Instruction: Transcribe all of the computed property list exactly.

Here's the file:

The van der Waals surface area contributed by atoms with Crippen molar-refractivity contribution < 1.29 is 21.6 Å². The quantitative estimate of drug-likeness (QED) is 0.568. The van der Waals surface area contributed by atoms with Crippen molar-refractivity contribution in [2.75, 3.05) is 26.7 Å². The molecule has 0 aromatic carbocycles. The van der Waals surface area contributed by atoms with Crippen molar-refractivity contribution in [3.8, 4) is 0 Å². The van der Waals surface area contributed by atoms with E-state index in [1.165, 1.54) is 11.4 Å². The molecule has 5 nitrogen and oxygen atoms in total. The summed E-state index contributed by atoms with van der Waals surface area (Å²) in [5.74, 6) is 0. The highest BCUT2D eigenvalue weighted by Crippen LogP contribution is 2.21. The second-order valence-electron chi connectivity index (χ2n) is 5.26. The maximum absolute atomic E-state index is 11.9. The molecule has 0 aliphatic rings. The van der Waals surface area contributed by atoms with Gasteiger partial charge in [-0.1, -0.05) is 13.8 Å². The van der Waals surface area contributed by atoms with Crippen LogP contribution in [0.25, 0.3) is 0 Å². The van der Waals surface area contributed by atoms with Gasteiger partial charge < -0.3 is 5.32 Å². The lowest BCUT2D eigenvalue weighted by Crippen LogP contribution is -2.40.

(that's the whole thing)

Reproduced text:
The van der Waals surface area contributed by atoms with Crippen molar-refractivity contribution < 1.29 is 21.6 Å². The quantitative estimate of drug-likeness (QED) is 0.568. The van der Waals surface area contributed by atoms with Crippen molar-refractivity contribution in [2.75, 3.05) is 26.7 Å². The molecule has 0 aromatic carbocycles. The van der Waals surface area contributed by atoms with Crippen molar-refractivity contribution in [3.8, 4) is 0 Å². The van der Waals surface area contributed by atoms with E-state index in [1.165, 1.54) is 11.4 Å². The molecule has 5 nitrogen and oxygen atoms in total. The summed E-state index contributed by atoms with van der Waals surface area (Å²) in [5.74, 6) is 0. The highest BCUT2D eigenvalue weighted by Crippen LogP contribution is 2.21. The second-order valence-electron chi connectivity index (χ2n) is 5.26. The maximum absolute atomic E-state index is 11.9. The molecule has 0 aliphatic rings. The van der Waals surface area contributed by atoms with Gasteiger partial charge in [-0.1, -0.05) is 13.8 Å². The van der Waals surface area contributed by atoms with Crippen LogP contribution in [0.25, 0.3) is 0 Å². The van der Waals surface area contributed by atoms with Gasteiger partial charge < -0.3 is 5.32 Å². The lowest BCUT2D eigenvalue weighted by Crippen LogP contribution is -2.40.